In an opinion piece in The Daily Climate, Michael MacCraken, the chief scientist for the DC-based Climate Institute advocates an end-run strategy to avoid the political logjam over large CO2 cuts as a way to fight global warming. He suggests concentrating on reducing Methane and Particulate Matter pollution as a way to "appreciably slow the rate of warming over the next several decades." He cites an earlier UN study that concluded:
"…a moderately aggressive international emissions control program focused on the short-lived compounds could roughly halve the projected warming between the present and 2050. While slowing the warming through this approach might seem to also offer additional time for cutting CO2 emissions, this is not the case. Instead, these actions are more appropriately viewed as partially making up for earlier policy delays.
For the United States to do its share, aggressive limits on CO2 emissions must be complemented by aggressive limits of emissions of short-lived species. In particular, the Environmental Protection Agency will need to be more aggressive in cutting short-lived emissions, particularly of methane from the oil and gas industry, and making its voluntary methane and black carbon programs mandatory.
With climate change so far along, the question now is no longer whether impacts can be avoided, but rather how bad they will become. What we do with respect to both mitigation and adaptation will control that outcome. The longer we wait, the worse the impacts and sharper the required energy transition."
While methane gradually breaks down in the atmosphere, forming carbon dioxide, it has 100 times the warming potential of carbon dioxide for the first 20 years it’s exposed to the environment. A study by Cornell University Environmental Biology Professor Robert Howarth found between four and eight percent of the methane produced by a fracking well is leaked into the atmosphere during the well’s lifetime. For all the immediate environmental benefits of natural gas, the methods used for its extraction could create a larger greenhouse footprint than oil or coal over time.
EPA is considering a new national PM pollution standard because of its public health impacts and should use the opportunity to win deeper cuts that offer so many "co-benefits." Every reduction in soot is now doubly important. Cars, cement kilns, coal plants, and just about any industrial boiler or furnace spews out PM. They all need to be targeted as part of a larger effort to bring this kind of pollution under better control.
This impact on global warming is also one more reason why Dallas residents should be demanding that the city incorporate some kind of "off-sets" policy regarding new oil and gas air pollution as part of a new City drilling ordinance. Not only can it hep reduce smog and some of the toxins released by the drilling and processing of natural gas; it can also provide some needed help for climate change at a time when the city is just squeaking by its own greenhouse gas reduction goals.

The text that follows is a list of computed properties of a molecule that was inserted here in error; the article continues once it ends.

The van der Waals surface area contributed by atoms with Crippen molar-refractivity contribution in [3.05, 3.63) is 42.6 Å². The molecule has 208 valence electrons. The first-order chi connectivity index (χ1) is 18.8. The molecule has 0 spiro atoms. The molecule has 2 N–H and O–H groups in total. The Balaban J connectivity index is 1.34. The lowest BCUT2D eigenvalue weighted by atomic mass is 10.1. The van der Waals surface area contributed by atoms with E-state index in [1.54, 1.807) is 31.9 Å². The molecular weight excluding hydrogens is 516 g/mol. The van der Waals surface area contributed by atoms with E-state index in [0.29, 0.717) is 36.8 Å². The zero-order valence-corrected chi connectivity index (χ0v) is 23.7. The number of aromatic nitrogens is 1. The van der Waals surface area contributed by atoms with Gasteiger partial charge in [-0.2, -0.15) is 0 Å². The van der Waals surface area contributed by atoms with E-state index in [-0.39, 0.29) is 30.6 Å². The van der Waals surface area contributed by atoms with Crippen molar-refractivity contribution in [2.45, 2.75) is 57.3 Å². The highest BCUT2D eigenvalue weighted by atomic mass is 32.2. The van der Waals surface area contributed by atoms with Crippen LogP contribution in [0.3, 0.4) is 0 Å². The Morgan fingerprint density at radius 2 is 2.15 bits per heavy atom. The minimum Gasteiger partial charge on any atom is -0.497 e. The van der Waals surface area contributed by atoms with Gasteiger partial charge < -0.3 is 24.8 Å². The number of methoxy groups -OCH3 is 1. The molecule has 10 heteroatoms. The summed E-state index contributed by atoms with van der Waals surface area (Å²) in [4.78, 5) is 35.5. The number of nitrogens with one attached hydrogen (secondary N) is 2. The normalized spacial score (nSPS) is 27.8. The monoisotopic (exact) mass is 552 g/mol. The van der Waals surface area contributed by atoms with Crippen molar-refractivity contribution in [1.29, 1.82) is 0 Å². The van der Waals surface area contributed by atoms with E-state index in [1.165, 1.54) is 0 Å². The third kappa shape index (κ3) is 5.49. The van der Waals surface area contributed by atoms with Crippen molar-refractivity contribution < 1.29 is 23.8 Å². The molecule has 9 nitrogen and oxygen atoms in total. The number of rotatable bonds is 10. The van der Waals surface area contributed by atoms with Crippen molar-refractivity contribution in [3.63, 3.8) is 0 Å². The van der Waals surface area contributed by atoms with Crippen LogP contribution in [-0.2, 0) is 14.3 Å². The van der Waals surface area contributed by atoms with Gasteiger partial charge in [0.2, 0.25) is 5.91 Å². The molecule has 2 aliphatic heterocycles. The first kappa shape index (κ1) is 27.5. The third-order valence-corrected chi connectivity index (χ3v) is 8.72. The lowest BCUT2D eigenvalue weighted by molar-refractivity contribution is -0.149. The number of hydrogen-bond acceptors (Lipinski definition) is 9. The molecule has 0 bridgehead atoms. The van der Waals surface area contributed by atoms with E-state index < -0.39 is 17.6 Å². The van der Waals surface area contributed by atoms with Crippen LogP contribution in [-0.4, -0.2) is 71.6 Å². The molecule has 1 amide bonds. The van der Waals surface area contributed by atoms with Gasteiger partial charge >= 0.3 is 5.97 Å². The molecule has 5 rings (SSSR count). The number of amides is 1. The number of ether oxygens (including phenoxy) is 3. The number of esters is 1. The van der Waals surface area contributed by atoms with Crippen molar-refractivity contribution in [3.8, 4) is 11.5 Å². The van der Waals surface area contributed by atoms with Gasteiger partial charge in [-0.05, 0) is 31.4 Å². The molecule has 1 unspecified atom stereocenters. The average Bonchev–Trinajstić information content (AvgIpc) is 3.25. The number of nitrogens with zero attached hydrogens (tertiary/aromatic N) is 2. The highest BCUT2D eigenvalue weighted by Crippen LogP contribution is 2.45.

Scientists from Southern Cross University in Australia found levels of greenhouse gases in that country's largest fracking play that were three times normal background levels, and higher than those recorded anywhere else on the planet.
“The concentrations here are higher than any measured in gas fields anywhere else that I can think of, including in Russia,” Damien Maher, a biochemist who helped conduct the tests, told the Sydney Morning Herald."
Air contaminants being monitored included methane ad carbon dioxide.
"Some scientists surmise that the excess levels are due to seepage of the gas through displaced soil and aquifers that carry “fugitive” emissions released by fracking a mile or more below ground. Carbon cycle expert Peter Rayner of the University of Melbourne told the Australian Broadcasting Corp. that the elevated gas levels were probably due to “emissions that escape from the intended process of production.”
Not surprisingly, there are health complaints form residents living in and near the wells in the play.
"Helen Redmond, a physician with the New South Wales chapter of Doctors for the Environment, cited rising complaints of rashes, nausea, headaches and nose bleeds among people living close to the Tara gas fields.”Hydrocarbon exposure cannot be ruled out as a cause without much more comprehensive investigation,” she told the Sydney newspaper…."
Back here in DFW, Dallas is still stalling on writing a new gas drilling ordinance that citizens want to prompt the nation's first local policy of off-setting greenhouse gas pollution. And many observers believe DFW just failed its second clean air plan in five years because of the impact of rising gas industry pollution.
Maybe the EPA knew their former Region 6 Administrator Al Armendariz would be doing a one-on-one interview with the New-York Times-connected Texas Tribune as part of its annual festival on Saturday, or maybe it's just coincidence that the Agency named Armendariz's replacement very late Friday evening.
Whatever behind-the-scenes coordination did or did not take place, the appointment of New Mexico's Ron Curry as the new Region 6 chief gave Armendariz a slightly more removed historical perspective, and maybe willingness to talk, than he might have had otherwise.
Here's a live blogging of the interview that the Tribune's Evan Grant did with Armendariz from the Tribune festival itself in the middle of a forum on energy and the environment (11 am to 12 noon). Elizabeth Souder's recap for the Dallas Morning News is behind the paper's paywall, but here's a peak: